That’s where including external data will help. Normative data from a cohort that reasonably compares to your organization can be powerful. This allows you to hone in on areas where you are an outlier, which will help you direct your scarce and valuable expert resources to the areas where they will have the most impact. 

  1. You don’t have to boil the ocean

Perhaps you don’t have data scientists at your disposal or the ability to apply statistical model ensembles to massive amounts of social and business data to discern trends, data dependencies, and outliers. If so, you are not alone.

Your best alternative is to work on areas for which you have data and that pose the greatest risk to your organization. Start small, and as you get more comfortable and familiar with the data, incrementally implement new focus areas. In the end, that’s how you’ll attain the best results.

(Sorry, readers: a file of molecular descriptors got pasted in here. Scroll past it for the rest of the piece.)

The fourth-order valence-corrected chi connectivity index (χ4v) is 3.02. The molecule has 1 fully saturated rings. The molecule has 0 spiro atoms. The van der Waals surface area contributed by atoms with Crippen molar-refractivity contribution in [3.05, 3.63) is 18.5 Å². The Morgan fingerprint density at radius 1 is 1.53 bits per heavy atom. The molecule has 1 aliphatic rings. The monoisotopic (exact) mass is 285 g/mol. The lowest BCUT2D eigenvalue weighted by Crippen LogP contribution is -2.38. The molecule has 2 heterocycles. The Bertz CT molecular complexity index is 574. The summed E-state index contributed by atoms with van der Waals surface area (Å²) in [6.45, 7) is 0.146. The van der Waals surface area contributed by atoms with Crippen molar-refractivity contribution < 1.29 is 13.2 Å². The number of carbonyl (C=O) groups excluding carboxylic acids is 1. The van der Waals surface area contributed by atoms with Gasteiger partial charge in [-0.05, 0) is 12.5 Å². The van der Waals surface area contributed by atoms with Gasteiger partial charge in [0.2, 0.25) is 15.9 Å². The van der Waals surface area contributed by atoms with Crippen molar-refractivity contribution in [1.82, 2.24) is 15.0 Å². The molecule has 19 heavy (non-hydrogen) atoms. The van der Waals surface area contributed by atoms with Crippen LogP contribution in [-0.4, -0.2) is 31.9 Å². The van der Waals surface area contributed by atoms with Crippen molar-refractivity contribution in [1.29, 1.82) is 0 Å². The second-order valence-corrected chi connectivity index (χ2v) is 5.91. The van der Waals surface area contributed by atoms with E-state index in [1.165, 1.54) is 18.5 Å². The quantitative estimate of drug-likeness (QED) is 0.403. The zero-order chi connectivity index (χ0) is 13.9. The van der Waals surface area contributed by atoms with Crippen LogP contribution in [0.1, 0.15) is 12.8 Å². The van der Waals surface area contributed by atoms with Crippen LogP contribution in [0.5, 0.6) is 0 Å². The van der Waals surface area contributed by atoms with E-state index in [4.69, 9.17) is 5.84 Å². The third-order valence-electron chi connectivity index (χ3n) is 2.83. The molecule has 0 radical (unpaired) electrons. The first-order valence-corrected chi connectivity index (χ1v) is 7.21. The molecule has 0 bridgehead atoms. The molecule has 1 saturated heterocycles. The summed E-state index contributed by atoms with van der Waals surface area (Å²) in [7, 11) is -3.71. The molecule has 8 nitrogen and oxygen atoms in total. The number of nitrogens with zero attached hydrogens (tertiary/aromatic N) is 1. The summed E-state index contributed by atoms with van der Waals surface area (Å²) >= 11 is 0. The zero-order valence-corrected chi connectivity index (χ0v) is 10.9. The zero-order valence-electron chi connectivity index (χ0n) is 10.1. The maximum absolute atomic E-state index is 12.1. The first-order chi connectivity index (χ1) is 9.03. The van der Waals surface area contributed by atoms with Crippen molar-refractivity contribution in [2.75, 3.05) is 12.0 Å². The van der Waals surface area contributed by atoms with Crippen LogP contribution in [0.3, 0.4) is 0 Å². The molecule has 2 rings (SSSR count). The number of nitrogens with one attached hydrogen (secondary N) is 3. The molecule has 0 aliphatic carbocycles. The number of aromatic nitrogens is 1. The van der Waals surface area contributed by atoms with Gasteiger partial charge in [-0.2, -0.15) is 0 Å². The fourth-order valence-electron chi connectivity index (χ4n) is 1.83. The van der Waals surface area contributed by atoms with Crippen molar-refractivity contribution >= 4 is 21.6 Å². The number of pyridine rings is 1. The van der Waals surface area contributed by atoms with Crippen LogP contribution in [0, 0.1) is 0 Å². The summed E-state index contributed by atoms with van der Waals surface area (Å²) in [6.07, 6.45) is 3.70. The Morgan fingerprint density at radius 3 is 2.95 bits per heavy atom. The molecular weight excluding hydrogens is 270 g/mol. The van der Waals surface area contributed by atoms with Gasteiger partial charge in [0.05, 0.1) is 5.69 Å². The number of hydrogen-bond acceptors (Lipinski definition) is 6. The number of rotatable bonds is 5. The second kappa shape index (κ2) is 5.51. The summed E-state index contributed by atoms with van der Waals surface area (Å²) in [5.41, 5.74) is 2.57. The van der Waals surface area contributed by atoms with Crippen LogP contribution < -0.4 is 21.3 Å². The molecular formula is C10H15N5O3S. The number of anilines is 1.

1. Small data can yield big results

Start with what you know. Compiling a list of the current high risk areas is a good place for compliance professionals to start. If your organization conducts an annual risk assessment to prioritize audit focus for the upcoming year, start here and add to the list based on the OIG work plan, RAC focus areas, and recent judgements against other healthcare organizations. In other domains, focus on your key business drivers.

Next, inventory what data you have or can reasonably acquire.  Most organizations have access to their historical billing and remit files.  Medicare is increasingly providing data to the public, which can be a great source for national data. (But keep in mind the target population will not be representative of the larger population of healthcare consumers).

  1. Nothing beats expert insights: leverage your network

Measuring what you know is important, but how can you keep up with what you don’t know?    Where do you find the time to research every one of these areas and fine tune to get actionable results? That’s where leveraging your professional network can be invaluable.